Our second chute set was perfection – great hoist, great set, as we rounded the F mark in the dark (It really is the F mark – but, because it’s unlit, in the dark, we do tend to say “Where is the F-in mark?”)

I expect the head to be repaired by next week, perhaps even the weekend. Next week will truly be a challenge in that our Commander Dave will not be on board – and Commander Richard will be back on board.

Captain’s Log: Stardate 10660.8
Last night’s conditions were close to perfect. Nice breeze, comfortable temperatures, and the crew of the Enterprise ready for action once again. And this time, we had an ace, a ringer, a sure thing: The Pope.

But, after a poor start (I really should stop listening to people and do my thing – we have better starts that way,) we had trouble gaining ground. The crew followed The Pope’s instructions to the letter, partially because of his experience and winning record, but perhaps more because of his new hobby involving shooting guns. I can see it now…

Pope: “Not a jibe set, a bear-away set!”
Dave: “Oops.”
((BANG)) -- ((SPLASH))
Pope: “Edd, you need a new foredeck person.”
Mitch: “Oh my God, he killed Kenny. I mean Dave!”
Kurt: “You bastard!”

It’s clear we have a lot of learning left to do on this Enterprise, but, despite the momentary heartbreaks, we did many things right. And there were some moments of real speed and catching up to the fleet. All in all, a job well done.

We learned some news things about sail handling, tacking, and backstay tension. I believe that if we combine them with what we know has worked for us in the past, we will do well again.

In the end, we finished where we normally have in the past, and although the Pope did seem a tad embarrassed to be associated with the whole “Enterprise” theme, I did notice he was wearing a NASA shirt. Right idea. Wrong century.

Back at the club, we celebrated Lt. Kurt’s 40th birthday, and then, probably related, the treatment for when the use of Viagra goes..., well, awry.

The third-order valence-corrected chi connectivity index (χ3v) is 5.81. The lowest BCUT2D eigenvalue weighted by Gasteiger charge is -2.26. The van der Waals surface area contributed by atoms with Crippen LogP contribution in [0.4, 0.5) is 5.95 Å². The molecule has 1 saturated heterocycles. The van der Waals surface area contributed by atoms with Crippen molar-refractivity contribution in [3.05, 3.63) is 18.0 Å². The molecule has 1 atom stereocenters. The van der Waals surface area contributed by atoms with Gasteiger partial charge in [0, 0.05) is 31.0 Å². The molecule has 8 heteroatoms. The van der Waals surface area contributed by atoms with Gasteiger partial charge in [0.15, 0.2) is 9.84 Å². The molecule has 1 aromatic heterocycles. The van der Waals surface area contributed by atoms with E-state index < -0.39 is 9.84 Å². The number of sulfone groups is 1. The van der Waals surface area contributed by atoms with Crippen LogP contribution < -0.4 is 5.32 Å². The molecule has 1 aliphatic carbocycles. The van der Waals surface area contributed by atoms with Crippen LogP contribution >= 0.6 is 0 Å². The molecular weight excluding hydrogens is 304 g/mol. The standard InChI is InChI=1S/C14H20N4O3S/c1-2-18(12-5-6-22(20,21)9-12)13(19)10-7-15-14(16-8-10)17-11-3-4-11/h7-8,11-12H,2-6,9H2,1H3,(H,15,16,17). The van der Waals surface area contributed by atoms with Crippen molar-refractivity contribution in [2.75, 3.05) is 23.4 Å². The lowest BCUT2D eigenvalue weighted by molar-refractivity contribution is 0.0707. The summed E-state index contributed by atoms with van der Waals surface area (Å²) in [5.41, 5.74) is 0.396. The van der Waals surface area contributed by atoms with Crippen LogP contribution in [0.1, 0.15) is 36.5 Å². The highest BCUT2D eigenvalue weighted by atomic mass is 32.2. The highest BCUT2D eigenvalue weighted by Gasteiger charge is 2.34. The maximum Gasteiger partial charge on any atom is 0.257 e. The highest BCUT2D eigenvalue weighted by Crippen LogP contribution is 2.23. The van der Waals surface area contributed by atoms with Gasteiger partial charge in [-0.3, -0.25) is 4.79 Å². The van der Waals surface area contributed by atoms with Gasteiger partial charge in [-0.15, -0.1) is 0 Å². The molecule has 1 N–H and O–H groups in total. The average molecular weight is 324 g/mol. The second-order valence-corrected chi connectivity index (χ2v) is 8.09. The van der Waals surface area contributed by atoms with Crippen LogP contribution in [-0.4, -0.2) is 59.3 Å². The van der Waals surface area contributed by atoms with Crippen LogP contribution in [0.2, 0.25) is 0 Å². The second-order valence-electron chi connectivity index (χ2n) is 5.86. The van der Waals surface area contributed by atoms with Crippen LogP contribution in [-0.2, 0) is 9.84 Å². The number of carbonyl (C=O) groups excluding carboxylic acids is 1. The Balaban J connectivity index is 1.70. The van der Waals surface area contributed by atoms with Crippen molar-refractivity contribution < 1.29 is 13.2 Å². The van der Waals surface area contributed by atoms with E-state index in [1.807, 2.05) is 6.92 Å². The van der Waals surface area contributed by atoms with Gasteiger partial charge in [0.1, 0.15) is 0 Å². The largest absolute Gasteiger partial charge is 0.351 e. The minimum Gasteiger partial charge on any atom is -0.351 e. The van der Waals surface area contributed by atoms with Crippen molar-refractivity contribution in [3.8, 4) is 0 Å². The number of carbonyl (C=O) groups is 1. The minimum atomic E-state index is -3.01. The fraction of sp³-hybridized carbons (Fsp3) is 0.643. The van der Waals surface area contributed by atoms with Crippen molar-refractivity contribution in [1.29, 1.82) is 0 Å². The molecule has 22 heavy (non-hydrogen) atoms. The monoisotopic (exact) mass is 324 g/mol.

Captain’s Log: Stardate 10660.0
This past weekend, the Enterprise competed in both the CIYC Leukemia Cup Regatta and the CIYC Women Skippers Race (a/k/a "Bi-atch Race 2006", a/k/a "Tits on Tillers".)

In my 30-plus years of sailing, 25 of which devoted to racing, I have never been in a race as frustrating as this year’s Leukemia Cup. The committee, eager to get a race in – any race – started us in under 5 knots of breeze. We tried to get a good position at the start, moving at a whopping Warp 2, when we got caught in a port/starboard situation with the Suliban vessel Chieftan, whose Captain’s physique made it clear that he spent more time at the barbecue hanging off the stern of his boat than at the helm. We had to get out his way, but were faced with a lobster pot in our way. Instead of letting us pass (what a dick – he had plenty of room,) he forced us to get hung up on the anchor line. 30 second to go. We can’t shake free. Were we doomed?

No. Ensign Jonathan stripped down to his Hello Kitty boxer underwear and jumped in, although we couldn’t be sure if it was to clear the anchor line or because he missed the intimacy of his relationship with brine shrimp. Anchor line cleared, airlock 3 open, airlock 3 closed, and we were on our way. We followed the only wind channel we could find, hoped the current would do what it was supposed to and took the right-side of the first leg. It paid off big time and we were back in the race, passing boats that had started 5 minutes ahead of us.

The downwind (and I use the term “wind” very loosely) leg was brutal to the nth degree. Moving along at a little over Warp 1 and baking in the heat of the midday sun. Most of the crew were falling asleep on the leeward rail in the shade of the main.

The wind built from the South as we rounded the next mark and the Enterprise began to fly at Warp 6. Several boats went towards the middle of the sound to make use of that breeze, but in the north, there was a stronger breeze building from that side. We inched our way over as the Southerly died and everyone who went that way paid the penalty.